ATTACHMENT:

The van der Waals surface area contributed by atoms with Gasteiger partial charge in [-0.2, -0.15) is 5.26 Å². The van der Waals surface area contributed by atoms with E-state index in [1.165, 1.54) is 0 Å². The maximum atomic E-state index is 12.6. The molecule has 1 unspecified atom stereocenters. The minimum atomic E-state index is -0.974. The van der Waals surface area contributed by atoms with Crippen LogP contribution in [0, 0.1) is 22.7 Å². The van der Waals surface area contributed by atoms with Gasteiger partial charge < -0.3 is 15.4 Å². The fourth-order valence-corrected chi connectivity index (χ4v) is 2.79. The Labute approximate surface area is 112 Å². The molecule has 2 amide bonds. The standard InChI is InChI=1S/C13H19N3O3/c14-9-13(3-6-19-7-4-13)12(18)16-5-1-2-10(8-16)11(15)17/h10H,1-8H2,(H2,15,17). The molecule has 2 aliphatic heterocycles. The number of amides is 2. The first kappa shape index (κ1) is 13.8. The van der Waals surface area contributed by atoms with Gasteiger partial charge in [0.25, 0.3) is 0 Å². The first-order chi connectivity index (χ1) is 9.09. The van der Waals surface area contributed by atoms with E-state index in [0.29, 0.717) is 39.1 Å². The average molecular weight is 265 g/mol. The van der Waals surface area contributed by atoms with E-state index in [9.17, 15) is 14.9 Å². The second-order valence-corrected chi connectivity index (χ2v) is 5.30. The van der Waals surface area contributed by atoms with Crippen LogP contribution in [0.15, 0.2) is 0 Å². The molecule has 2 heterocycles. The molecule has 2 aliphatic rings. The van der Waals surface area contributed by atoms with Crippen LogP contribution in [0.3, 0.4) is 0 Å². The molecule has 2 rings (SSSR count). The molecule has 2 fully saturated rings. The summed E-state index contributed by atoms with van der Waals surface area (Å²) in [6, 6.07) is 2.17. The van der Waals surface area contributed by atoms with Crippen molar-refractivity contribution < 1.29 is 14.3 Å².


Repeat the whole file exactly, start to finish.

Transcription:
The van der Waals surface area contributed by atoms with Gasteiger partial charge in [-0.2, -0.15) is 5.26 Å². The van der Waals surface area contributed by atoms with E-state index in [1.165, 1.54) is 0 Å². The maximum atomic E-state index is 12.6. The molecule has 1 unspecified atom stereocenters. The minimum atomic E-state index is -0.974. The van der Waals surface area contributed by atoms with Crippen LogP contribution in [0, 0.1) is 22.7 Å². The van der Waals surface area contributed by atoms with Gasteiger partial charge < -0.3 is 15.4 Å². The fourth-order valence-corrected chi connectivity index (χ4v) is 2.79. The Labute approximate surface area is 112 Å². The molecule has 2 amide bonds. The standard InChI is InChI=1S/C13H19N3O3/c14-9-13(3-6-19-7-4-13)12(18)16-5-1-2-10(8-16)11(15)17/h10H,1-8H2,(H2,15,17). The molecule has 2 aliphatic heterocycles. The number of amides is 2. The first kappa shape index (κ1) is 13.8. The van der Waals surface area contributed by atoms with Gasteiger partial charge in [0.25, 0.3) is 0 Å². The first-order chi connectivity index (χ1) is 9.09. The van der Waals surface area contributed by atoms with E-state index in [0.29, 0.717) is 39.1 Å². The average molecular weight is 265 g/mol. The van der Waals surface area contributed by atoms with E-state index in [9.17, 15) is 14.9 Å². The second-order valence-corrected chi connectivity index (χ2v) is 5.30. The van der Waals surface area contributed by atoms with Crippen LogP contribution in [0.15, 0.2) is 0 Å². The molecule has 2 heterocycles. The molecule has 2 aliphatic rings. The van der Waals surface area contributed by atoms with Crippen LogP contribution in [0.3, 0.4) is 0 Å². The molecule has 2 rings (SSSR count). The molecule has 2 fully saturated rings. The summed E-state index contributed by atoms with van der Waals surface area (Å²) in [6, 6.07) is 2.17. The van der Waals surface area contributed by atoms with Crippen molar-refractivity contribution < 1.29 is 14.3 Å².